F1 Debates: Should Ferrari axe Mattia Binotto for Frederic Vasseur?

Rumours have surfaced that Ferrari team principal Mattia Binotto will be replaced in January


Red Bull were the centre of attention leading up to the Abu Dhabi Grand Prix, but Ferrari shot back into the spotlight as reports surfaced that the team are planning to replace team principal Mattia Binotto with Alfa Romeo boss Frederic Vasseur.

Binotto took over from Maurizio Arrivebene at the start of the 2019 season and has overseen the team slump from title challengers to the back of the midfield and then return to the front of the grid.

However, with 2022 providing the best Ferrari in years, the team was unable to put together a consistent title charge and Charles Leclerc only took second from Sergio Perez at the final race of the season.

What have Ferrari said?

Mattia Binotto rubbished the rumours, saying they were baseless and weren’t consistent with the conversations he’s had with Ferrari‘s Executive Chairman John Elkann.

“When there is such a big passion around it there is always certainly the passion but always as well a lot of criticism and rumours,” Binotto told the press. “Those are speculations, totally, with no foundations.”

Leclerc entered F1 with Sauber in Vasseur‘s first year with the team, and put together such an impressive 2018 campaign that Ferrari immediately pulled rank and promoted him to the team in place of Kimi Raikkonen.

He arrived at Ferrari the same year that Binotto ascended to the top job and the pair have enjoyed a rollercoaster ride since then, but Leclerc backed his boss to continue leading the team.

“I think stability is paying off,” Leclerc said. “We’ve been showing in the last few years that we are improving, as I was saying earlier then there’s another step that we need to do. But we are working on that and I’m sure we’ll achieve that.”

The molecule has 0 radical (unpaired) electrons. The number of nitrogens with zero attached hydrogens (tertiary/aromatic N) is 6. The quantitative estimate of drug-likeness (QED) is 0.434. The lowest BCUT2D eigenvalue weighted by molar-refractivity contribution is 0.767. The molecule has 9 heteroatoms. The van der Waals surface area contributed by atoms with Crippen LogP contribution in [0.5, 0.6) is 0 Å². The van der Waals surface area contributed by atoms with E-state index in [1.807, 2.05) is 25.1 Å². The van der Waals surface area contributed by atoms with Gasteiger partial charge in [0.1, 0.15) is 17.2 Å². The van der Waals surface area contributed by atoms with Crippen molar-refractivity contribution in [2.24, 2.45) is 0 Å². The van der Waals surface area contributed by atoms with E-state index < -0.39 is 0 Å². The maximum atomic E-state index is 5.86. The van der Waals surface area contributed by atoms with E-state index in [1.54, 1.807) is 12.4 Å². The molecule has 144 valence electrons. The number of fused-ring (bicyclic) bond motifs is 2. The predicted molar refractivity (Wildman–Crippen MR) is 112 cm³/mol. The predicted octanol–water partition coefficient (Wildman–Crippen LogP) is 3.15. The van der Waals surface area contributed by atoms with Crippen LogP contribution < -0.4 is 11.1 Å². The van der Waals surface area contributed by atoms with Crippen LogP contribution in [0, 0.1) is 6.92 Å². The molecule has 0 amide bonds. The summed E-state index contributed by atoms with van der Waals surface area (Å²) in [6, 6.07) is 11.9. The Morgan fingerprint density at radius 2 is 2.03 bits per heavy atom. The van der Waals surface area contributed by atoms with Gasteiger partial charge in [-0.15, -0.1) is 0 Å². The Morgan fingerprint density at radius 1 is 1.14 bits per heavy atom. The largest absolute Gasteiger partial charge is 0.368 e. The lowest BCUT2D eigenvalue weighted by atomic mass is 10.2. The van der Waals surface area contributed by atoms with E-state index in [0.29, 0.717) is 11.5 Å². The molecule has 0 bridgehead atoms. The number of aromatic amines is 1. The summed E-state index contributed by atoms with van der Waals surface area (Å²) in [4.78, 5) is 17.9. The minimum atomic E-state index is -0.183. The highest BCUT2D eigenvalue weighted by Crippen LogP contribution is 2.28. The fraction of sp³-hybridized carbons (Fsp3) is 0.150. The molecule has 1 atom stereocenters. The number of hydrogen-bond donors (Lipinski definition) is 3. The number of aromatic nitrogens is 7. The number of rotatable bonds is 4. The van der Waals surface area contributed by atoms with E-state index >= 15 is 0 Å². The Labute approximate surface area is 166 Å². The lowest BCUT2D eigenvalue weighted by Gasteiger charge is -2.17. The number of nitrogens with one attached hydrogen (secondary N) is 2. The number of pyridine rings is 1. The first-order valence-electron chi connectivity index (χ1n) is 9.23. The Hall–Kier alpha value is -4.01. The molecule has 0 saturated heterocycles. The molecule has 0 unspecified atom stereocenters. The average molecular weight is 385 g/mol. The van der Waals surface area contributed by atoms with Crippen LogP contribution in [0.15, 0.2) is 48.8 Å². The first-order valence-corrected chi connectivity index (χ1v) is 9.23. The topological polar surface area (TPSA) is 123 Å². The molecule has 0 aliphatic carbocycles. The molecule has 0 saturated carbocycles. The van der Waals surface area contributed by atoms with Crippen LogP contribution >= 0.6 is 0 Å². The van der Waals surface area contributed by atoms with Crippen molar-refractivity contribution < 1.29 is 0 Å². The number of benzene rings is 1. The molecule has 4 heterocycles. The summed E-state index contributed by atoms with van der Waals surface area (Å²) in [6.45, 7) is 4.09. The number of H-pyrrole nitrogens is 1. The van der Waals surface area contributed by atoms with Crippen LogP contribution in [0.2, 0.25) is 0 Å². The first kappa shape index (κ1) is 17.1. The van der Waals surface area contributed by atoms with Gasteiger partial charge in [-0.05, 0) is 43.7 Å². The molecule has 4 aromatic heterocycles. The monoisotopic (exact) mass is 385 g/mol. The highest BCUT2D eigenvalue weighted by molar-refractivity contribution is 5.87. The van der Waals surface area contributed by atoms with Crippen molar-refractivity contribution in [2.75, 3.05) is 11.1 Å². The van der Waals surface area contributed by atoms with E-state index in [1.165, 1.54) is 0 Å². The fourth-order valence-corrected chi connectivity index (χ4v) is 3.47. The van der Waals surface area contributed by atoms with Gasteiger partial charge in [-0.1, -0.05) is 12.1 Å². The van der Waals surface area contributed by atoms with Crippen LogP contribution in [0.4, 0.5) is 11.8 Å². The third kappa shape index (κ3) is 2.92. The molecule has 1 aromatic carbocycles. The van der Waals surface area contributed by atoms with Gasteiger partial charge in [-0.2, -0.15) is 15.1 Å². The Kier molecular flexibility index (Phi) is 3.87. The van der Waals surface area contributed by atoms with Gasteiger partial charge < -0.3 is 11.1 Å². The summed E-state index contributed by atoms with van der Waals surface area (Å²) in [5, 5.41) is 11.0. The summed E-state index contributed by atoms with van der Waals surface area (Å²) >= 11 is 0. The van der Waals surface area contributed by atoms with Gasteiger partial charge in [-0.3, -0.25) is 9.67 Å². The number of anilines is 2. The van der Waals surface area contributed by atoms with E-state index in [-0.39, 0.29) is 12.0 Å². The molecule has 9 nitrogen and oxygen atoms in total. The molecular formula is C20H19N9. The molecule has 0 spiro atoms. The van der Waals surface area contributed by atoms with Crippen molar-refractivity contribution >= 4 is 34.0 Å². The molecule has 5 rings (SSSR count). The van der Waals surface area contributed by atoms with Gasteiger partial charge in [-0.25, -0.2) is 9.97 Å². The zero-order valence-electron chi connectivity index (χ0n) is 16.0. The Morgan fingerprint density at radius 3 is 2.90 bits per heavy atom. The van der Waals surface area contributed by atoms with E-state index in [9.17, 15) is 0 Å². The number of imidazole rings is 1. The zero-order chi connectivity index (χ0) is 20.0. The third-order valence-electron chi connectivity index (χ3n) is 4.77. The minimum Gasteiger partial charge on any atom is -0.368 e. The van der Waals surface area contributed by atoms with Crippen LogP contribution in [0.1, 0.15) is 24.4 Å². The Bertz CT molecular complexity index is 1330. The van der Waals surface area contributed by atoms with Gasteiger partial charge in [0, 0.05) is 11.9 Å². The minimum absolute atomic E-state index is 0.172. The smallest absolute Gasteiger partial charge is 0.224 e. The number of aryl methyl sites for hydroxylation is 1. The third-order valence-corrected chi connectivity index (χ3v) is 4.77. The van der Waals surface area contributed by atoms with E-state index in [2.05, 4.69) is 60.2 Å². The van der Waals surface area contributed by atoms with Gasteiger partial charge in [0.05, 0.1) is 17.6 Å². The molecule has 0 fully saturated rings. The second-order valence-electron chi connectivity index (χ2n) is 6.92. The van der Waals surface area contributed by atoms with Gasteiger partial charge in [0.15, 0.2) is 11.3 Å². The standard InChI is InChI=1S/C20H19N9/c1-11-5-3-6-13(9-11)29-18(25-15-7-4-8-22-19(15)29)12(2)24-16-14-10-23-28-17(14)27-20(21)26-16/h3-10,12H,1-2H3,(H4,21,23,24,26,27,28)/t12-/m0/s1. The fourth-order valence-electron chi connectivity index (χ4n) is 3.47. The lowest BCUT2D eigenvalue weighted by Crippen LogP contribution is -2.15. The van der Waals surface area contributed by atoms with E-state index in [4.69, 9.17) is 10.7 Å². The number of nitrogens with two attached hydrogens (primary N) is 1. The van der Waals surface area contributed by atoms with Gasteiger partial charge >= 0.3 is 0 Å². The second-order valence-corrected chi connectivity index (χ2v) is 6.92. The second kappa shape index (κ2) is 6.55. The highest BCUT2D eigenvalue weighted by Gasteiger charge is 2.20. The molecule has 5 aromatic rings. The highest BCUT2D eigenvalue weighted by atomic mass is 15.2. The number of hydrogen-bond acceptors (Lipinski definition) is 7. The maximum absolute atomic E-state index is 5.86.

Total-Motorsport.com journalists Andrew WrightNigel ChiuEd Spencer and Adam Dickinson give their thoughts.

Ferrari’s team principal Mattia Binotto ahead of 2022 Australian GP REUTERS/Loren Elliott

Ed Spencer: Binotto deserves another year at least

Although I’ve been a strong critic of Binotto and his, at times, puzzling management of Ferrari, I feel Binotto should be kept on for at least one more year before deciding what to do next.

Yes, the buck does stop with him, but he hasn’t been at fault for the team’s poor strategy or the team’s lack of success in the second half of the season.

He needs more help around him, and despite John Elkann’s persisting meddling in affairs that he should be staying out of, it would be foolish to fire him when he still has plenty of internal support.

Andrew Wright: Nice guy Binotto can’t lead Ferrari

The pragmatist in me probably thinks now is the time to replace Binotto. He has overseen a Ferrari resurgence of sorts but must also take the lion’s share of responsibility for the litany of mistakes over the last four seasons.

The ineptitude of the Ferrari strategists was clear to see during the Sebastian Vettel era, when the German regularly appeared to be dictating matters from the cockpit.

Yet with all the clues, the blunders have only become more frequent, culminating in this year’s championship battle that featured so many gaffes Carlos Sainz had to come out and insist the team was ‘not a clown show’.

If you contrast that to Red Bull and Mercedes, while they don’t get every decision correct, they act with authority and clarity, allowing the driver to focus on driving without additional distractions or frustrations.

Even then, the UK-based outfits hold their hands up when they have made mistakes, while Binotto refuses to take accountability, publicly at least.